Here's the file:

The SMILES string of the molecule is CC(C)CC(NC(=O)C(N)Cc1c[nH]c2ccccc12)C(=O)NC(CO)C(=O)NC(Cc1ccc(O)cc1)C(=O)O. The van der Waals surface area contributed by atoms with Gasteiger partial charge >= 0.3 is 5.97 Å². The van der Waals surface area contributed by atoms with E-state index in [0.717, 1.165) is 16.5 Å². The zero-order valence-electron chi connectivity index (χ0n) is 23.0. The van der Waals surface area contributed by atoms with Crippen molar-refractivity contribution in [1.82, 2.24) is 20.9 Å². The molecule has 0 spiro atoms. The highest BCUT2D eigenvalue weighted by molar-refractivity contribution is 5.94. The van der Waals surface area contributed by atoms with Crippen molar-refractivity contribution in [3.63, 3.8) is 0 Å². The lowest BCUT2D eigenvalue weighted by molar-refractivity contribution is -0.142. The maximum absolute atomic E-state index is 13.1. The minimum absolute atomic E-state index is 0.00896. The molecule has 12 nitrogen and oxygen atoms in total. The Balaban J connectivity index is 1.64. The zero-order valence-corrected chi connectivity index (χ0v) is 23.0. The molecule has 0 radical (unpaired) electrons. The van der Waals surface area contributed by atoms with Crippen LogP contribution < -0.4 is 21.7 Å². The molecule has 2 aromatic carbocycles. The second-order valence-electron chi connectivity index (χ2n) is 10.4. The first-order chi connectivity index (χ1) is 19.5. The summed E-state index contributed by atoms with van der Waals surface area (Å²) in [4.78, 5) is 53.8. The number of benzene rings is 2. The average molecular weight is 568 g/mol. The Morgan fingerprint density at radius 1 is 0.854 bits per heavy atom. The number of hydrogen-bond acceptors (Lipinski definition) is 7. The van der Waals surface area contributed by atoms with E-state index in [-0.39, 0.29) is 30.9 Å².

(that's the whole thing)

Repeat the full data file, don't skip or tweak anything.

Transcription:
The SMILES string of the molecule is CC(C)CC(NC(=O)C(N)Cc1c[nH]c2ccccc12)C(=O)NC(CO)C(=O)NC(Cc1ccc(O)cc1)C(=O)O. The van der Waals surface area contributed by atoms with Gasteiger partial charge >= 0.3 is 5.97 Å². The van der Waals surface area contributed by atoms with E-state index in [0.717, 1.165) is 16.5 Å². The zero-order valence-electron chi connectivity index (χ0n) is 23.0. The van der Waals surface area contributed by atoms with Crippen molar-refractivity contribution in [1.82, 2.24) is 20.9 Å². The molecule has 0 spiro atoms. The highest BCUT2D eigenvalue weighted by molar-refractivity contribution is 5.94. The van der Waals surface area contributed by atoms with Crippen molar-refractivity contribution in [3.63, 3.8) is 0 Å². The lowest BCUT2D eigenvalue weighted by molar-refractivity contribution is -0.142. The maximum absolute atomic E-state index is 13.1. The minimum absolute atomic E-state index is 0.00896. The molecule has 12 nitrogen and oxygen atoms in total. The Balaban J connectivity index is 1.64. The zero-order valence-corrected chi connectivity index (χ0v) is 23.0. The molecule has 0 radical (unpaired) electrons. The van der Waals surface area contributed by atoms with Crippen LogP contribution < -0.4 is 21.7 Å². The molecule has 2 aromatic carbocycles. The second-order valence-electron chi connectivity index (χ2n) is 10.4. The first-order chi connectivity index (χ1) is 19.5. The summed E-state index contributed by atoms with van der Waals surface area (Å²) in [4.78, 5) is 53.8. The number of benzene rings is 2. The average molecular weight is 568 g/mol. The Morgan fingerprint density at radius 1 is 0.854 bits per heavy atom. The number of hydrogen-bond acceptors (Lipinski definition) is 7. The van der Waals surface area contributed by atoms with E-state index in [-0.39, 0.29) is 30.9 Å².